Kerala HC maintains the floor price of 500 per kg for the import of pepper


The High Court of Kerala suspended the order of the Director General of Foreign Trade (DGFT) fixing the minimum import price (MIP) of pepper at a CIF value (cost, insurance, freight) of 500 per kg.

The order was issued following a written motion filed by Travancore Solvents and Oils, Aluva, a company specializing in the spice trade, namely black pepper, cloves and areca nuts. In accordance with the order issued by the DGFT, the import of pepper with a CIF value (cost, insurance, freight) of 500 per kg and more was free.

However, this MIP would not apply to imports under the prior authorization regime, imports of 100 percent export oriented units, and special economic zone units. It also exempted the import of pepper under the prior authorization scheme for oleoresin extraction or re-export by MIP manufacturer-exporters.

The petitioner pointed out that this was discriminatory as importers like him could not import pepper, and it was made free for these importers under the prior authorization scheme.

In fact, it was akin to a political decision, and the DGFT did not have the power to modify a policy of the Center. In accordance with Article 6 (2) of the Foreign Trade (Development and Regulation) Law, the DGFT had the power to advise the central government and not to issue an ordinance like this.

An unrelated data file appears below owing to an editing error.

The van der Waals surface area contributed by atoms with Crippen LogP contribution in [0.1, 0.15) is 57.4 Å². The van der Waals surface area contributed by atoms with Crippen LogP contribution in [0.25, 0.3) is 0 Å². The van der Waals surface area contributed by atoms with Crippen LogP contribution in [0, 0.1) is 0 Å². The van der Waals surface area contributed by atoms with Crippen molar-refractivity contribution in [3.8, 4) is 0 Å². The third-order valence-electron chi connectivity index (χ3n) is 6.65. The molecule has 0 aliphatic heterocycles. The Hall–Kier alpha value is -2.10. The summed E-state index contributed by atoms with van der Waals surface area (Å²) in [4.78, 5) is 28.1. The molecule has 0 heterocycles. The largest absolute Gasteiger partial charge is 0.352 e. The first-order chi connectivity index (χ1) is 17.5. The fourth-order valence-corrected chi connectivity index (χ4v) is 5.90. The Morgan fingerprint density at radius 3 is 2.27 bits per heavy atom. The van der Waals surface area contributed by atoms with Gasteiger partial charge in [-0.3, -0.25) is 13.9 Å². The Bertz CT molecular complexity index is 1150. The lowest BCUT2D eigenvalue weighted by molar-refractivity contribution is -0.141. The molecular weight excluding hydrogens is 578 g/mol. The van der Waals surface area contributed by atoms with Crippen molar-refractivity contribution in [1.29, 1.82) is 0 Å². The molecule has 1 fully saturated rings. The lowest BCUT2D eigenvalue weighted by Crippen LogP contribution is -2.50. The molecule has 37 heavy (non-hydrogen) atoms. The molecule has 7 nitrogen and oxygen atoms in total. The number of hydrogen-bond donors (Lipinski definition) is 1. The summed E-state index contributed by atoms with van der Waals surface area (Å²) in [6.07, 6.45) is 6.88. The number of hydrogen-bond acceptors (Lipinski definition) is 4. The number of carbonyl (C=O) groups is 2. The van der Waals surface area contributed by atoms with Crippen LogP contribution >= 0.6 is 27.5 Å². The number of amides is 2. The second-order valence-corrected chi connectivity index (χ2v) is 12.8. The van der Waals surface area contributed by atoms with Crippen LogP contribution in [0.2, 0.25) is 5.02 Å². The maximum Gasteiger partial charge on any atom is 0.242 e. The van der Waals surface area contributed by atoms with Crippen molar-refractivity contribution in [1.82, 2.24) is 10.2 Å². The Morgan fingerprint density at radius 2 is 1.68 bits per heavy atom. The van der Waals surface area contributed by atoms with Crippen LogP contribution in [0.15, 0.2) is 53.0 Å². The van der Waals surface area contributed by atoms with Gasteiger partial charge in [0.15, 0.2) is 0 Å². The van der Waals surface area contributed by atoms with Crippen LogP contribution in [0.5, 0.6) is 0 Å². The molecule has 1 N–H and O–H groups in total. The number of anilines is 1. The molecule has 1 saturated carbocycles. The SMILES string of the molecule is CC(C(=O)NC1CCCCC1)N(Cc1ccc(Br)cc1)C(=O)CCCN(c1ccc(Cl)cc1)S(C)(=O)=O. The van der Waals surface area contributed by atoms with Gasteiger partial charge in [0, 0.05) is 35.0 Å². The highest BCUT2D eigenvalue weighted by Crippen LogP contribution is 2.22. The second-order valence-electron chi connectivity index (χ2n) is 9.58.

The petitioner also argued that the value of imports / exports of goods should only be negotiated between the parties and not set by any other relevant authority. The DGFT had acted in derogation from the provisions of the customs law by issuing such an order.

The petitioner pointed out that the national pepper production in Kerala had declined after the floods between 2018 and 2019. To meet domestic consumption, the country has to import pepper. The petition added that the imposed requirement of 6 percent piperine content in imported pepper was also very irregular.


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